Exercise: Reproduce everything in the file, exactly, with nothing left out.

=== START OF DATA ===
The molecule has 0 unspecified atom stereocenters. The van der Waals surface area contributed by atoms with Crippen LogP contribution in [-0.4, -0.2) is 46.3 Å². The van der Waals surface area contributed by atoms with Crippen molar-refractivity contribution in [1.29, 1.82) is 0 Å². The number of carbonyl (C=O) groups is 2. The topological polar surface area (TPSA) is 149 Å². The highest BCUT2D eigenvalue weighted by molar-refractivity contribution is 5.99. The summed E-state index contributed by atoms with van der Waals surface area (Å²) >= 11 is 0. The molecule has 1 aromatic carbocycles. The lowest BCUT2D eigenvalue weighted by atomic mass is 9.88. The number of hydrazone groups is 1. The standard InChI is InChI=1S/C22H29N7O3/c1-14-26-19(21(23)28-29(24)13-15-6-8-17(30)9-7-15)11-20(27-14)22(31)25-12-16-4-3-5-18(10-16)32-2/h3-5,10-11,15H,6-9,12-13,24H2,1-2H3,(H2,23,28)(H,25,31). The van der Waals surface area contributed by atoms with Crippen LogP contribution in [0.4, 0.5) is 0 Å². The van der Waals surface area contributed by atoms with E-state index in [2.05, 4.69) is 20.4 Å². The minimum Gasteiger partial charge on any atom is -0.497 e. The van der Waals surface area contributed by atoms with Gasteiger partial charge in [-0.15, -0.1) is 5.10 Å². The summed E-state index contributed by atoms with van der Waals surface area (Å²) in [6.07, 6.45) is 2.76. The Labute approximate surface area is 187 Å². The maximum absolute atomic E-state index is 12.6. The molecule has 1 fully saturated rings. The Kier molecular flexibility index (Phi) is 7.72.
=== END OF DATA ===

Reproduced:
The molecule has 0 unspecified atom stereocenters. The van der Waals surface area contributed by atoms with Crippen LogP contribution in [-0.4, -0.2) is 46.3 Å². The van der Waals surface area contributed by atoms with Crippen molar-refractivity contribution in [1.29, 1.82) is 0 Å². The number of carbonyl (C=O) groups is 2. The topological polar surface area (TPSA) is 149 Å². The highest BCUT2D eigenvalue weighted by molar-refractivity contribution is 5.99. The summed E-state index contributed by atoms with van der Waals surface area (Å²) >= 11 is 0. The molecule has 1 aromatic carbocycles. The lowest BCUT2D eigenvalue weighted by atomic mass is 9.88. The number of hydrazone groups is 1. The standard InChI is InChI=1S/C22H29N7O3/c1-14-26-19(21(23)28-29(24)13-15-6-8-17(30)9-7-15)11-20(27-14)22(31)25-12-16-4-3-5-18(10-16)32-2/h3-5,10-11,15H,6-9,12-13,24H2,1-2H3,(H2,23,28)(H,25,31). The van der Waals surface area contributed by atoms with Crippen LogP contribution in [0.4, 0.5) is 0 Å². The van der Waals surface area contributed by atoms with E-state index in [2.05, 4.69) is 20.4 Å². The minimum Gasteiger partial charge on any atom is -0.497 e. The van der Waals surface area contributed by atoms with Gasteiger partial charge in [-0.15, -0.1) is 5.10 Å². The summed E-state index contributed by atoms with van der Waals surface area (Å²) in [6.07, 6.45) is 2.76. The Labute approximate surface area is 187 Å². The maximum absolute atomic E-state index is 12.6. The molecule has 1 fully saturated rings. The Kier molecular flexibility index (Phi) is 7.72.